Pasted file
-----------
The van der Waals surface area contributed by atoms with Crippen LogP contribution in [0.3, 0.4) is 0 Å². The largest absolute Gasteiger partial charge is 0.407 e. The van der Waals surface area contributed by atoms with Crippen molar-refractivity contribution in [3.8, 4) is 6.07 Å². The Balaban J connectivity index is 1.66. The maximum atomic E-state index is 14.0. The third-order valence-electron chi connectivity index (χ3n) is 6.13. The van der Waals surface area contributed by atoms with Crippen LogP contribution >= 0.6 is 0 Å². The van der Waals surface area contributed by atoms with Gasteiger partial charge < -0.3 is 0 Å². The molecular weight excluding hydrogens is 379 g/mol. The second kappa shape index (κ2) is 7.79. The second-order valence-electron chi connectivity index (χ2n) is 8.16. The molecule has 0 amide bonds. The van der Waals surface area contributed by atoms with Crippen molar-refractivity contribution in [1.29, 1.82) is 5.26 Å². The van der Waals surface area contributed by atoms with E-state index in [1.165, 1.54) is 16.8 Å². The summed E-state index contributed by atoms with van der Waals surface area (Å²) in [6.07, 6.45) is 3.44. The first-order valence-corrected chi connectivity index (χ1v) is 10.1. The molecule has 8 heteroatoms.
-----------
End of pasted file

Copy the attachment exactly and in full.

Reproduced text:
The van der Waals surface area contributed by atoms with Crippen LogP contribution in [0.3, 0.4) is 0 Å². The largest absolute Gasteiger partial charge is 0.407 e. The van der Waals surface area contributed by atoms with Crippen molar-refractivity contribution in [3.8, 4) is 6.07 Å². The Balaban J connectivity index is 1.66. The maximum atomic E-state index is 14.0. The third-order valence-electron chi connectivity index (χ3n) is 6.13. The van der Waals surface area contributed by atoms with Crippen LogP contribution >= 0.6 is 0 Å². The van der Waals surface area contributed by atoms with Gasteiger partial charge < -0.3 is 0 Å². The molecular weight excluding hydrogens is 379 g/mol. The second kappa shape index (κ2) is 7.79. The second-order valence-electron chi connectivity index (χ2n) is 8.16. The molecule has 0 amide bonds. The van der Waals surface area contributed by atoms with Crippen molar-refractivity contribution in [1.29, 1.82) is 5.26 Å². The van der Waals surface area contributed by atoms with E-state index in [1.165, 1.54) is 16.8 Å². The summed E-state index contributed by atoms with van der Waals surface area (Å²) in [6.07, 6.45) is 3.44. The first-order valence-corrected chi connectivity index (χ1v) is 10.1. The molecule has 8 heteroatoms.